Passions surrounding the BDS issue have been running high in Australia since last December, when the Marrickville Council in Sydney voted to adopt a boycott of Israel. The proposal was overturned in April under extreme pressure.
Ron Weiser, a former Zionist Federation of Australia president who has led a campaign critical of NIF, said Marrickville’s attempted boycott “crystallized” that BDS could be used as “a marker” to determine whether people were inside or outside the “Zionist tent.”
Though he stressed that NIF is “within the Zionist tent,” he says he remains concerned that NIF has “strayed” from the “good social and welfare work it does.”
Chazan, a former deputy speaker of the Knesset, was due to visit Australia in February 2010 but canceled at the 11th hour following a controversial campaign waged against her in Israel by Im Tirtzu, a right-wing Israeli group that sprang up after the Goldstone report on the Gaza war, and made NIF and Chazan central targets.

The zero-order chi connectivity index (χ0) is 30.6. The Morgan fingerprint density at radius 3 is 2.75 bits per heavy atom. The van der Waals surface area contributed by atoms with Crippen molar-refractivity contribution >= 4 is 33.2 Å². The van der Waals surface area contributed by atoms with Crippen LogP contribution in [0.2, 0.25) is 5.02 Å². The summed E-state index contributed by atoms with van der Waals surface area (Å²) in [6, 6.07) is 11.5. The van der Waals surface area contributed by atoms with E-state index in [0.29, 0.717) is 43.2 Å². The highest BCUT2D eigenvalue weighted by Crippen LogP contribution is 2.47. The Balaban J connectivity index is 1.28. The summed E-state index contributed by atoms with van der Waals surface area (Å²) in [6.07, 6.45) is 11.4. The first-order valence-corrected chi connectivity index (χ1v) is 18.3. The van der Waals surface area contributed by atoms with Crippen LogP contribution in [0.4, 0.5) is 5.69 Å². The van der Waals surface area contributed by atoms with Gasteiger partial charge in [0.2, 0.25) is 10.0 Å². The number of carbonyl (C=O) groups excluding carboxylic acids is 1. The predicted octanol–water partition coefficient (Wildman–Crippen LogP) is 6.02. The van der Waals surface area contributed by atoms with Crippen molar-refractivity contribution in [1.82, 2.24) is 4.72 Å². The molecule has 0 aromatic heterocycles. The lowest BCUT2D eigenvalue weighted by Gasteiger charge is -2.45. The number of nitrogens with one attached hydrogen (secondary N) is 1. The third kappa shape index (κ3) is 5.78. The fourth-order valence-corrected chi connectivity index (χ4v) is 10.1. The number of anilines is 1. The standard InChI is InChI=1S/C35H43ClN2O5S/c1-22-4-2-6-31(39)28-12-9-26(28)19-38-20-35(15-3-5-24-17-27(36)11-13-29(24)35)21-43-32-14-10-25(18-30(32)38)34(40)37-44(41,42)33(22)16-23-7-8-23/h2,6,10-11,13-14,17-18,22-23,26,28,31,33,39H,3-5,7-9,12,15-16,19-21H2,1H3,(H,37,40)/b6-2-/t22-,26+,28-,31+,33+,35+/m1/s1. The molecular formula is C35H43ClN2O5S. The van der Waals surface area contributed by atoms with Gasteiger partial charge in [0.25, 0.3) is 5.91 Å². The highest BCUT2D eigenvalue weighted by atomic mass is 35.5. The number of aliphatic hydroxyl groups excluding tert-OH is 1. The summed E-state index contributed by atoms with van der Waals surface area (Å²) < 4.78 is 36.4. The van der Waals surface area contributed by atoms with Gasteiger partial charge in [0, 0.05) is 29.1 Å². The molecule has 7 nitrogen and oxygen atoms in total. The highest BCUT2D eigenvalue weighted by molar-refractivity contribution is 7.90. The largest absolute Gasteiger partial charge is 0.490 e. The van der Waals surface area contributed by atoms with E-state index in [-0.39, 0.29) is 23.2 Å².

Im Tirtzu, which distributed posters portraying Chazan wearing a horn labeled NIF, issued a report claiming that 16 NIF-affiliated organizations were cited as sources in the Goldstone report, which accused Israel of committing war crimes in the Gaza Strip. The author of the report, Richard Goldstone, recently retracted some of the report’s accusations.
For its part, NIF says the work of Israeli human rights organizations it supports were credited with helping provide information for dozens of follow-up investigations of the monthlong Gaza war in the winter of 2008-09 by the IDF. Those investigations “led the IDF to improve its operational procedures and also enabled Judge Goldstone to revise his conclusions,” the NIF said in a statement.